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La Jolla often gets charged with elitism.
The latest salvo has been directed at La Jolla public schools’ plan to give the community more control over decision-making at their schools.
The La Jolla cluster’s partnership agreement (San Diego Unified groups its schools in geographical groups called clusters) has been in the works for four years. Parents and teachers were tired of top-down decisions coming from district headquarters that didn’t fit their community.
The partnership agreement allows schools in the La Jolla cluster – Bird Rock, Torrey Pines and La Jolla elementary schools, Muirlands Middle and La Jolla High – greater freedom in choosing curriculum, testing schedules, bell times, staffing configurations and course offerings. They will also have more potential choice in making purchases and hiring decisions.
A partnership agreement isn’t new: Mira Mesa High has one, modeled on an earlier agreement created by La Jolla High. The La Jolla cluster’s partnership agreement can be replicated by any other cluster of schools.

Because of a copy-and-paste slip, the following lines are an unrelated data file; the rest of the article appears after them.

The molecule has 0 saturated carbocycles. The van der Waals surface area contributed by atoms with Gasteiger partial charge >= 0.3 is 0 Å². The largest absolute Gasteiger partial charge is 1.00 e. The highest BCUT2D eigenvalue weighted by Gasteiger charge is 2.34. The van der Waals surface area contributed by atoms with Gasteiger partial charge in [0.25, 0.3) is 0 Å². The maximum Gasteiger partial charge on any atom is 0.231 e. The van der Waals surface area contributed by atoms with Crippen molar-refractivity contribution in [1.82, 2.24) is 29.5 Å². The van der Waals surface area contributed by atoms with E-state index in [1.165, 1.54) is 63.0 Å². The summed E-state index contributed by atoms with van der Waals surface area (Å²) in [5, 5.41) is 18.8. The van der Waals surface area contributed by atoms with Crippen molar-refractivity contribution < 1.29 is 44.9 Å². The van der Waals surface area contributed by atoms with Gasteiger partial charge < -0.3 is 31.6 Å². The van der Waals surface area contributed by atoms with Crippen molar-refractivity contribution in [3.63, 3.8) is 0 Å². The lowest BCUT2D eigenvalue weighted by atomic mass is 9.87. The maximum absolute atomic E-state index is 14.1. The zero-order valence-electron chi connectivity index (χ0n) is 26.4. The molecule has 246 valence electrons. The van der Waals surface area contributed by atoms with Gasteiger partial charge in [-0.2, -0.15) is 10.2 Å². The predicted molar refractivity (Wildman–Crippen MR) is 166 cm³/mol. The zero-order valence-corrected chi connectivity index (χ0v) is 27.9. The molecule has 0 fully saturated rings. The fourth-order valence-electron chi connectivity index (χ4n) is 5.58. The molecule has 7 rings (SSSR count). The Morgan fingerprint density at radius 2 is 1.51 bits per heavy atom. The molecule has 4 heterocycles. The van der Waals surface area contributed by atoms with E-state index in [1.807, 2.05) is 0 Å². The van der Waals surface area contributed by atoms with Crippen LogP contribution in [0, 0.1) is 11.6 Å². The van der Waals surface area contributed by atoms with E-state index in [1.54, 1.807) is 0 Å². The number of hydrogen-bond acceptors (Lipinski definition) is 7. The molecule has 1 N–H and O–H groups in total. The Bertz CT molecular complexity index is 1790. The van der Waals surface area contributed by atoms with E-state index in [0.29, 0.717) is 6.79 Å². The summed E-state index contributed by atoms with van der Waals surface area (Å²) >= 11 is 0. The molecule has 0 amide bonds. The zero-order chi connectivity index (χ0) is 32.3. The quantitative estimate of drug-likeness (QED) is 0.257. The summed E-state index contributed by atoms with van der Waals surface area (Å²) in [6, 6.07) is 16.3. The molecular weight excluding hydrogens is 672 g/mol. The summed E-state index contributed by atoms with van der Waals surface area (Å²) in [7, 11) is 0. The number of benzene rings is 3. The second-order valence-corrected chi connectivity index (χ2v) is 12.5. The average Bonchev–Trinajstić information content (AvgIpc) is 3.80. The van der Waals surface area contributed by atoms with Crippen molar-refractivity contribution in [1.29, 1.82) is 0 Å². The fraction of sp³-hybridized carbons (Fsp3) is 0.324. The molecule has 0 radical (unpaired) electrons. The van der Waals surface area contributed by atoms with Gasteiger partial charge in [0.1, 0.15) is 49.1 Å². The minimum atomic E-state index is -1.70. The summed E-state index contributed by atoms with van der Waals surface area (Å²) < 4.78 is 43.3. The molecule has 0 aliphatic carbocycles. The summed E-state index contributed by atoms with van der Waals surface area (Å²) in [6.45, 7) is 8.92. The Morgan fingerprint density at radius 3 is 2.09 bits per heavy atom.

Superintendent Cindy Marten said the district has already taken some of the ideas in the agreement and begun the process to implement them more broadly. She praised La Jolla’s collaborative process as “an example of how one group coming together about something that makes sense” can help influence policy across the whole district.
But leading up to Tuesday’s board meeting, there were charges by Sally Smith, a district watchdog, and some other parents that La Jolla schools were being given special privileges. In other words: Money buys influence.
What I’ve seen in my one year as a parent in the La Jolla cluster is not elitism. Many La Jolla families could send their children to private schools, but instead work within the public school system to make improvements that will benefit all children, a third of whom come to La Jolla High from other neighborhoods. Parents turn out in large numbers not just to attend their children’s sporting events, but to organize fall registration, hold CPR trainings and assist with AP teacher training workshops. And yes, La Jolla parents donate money to their school foundations, which makes it possible for all children to participate in school events and programs that could not otherwise be offered.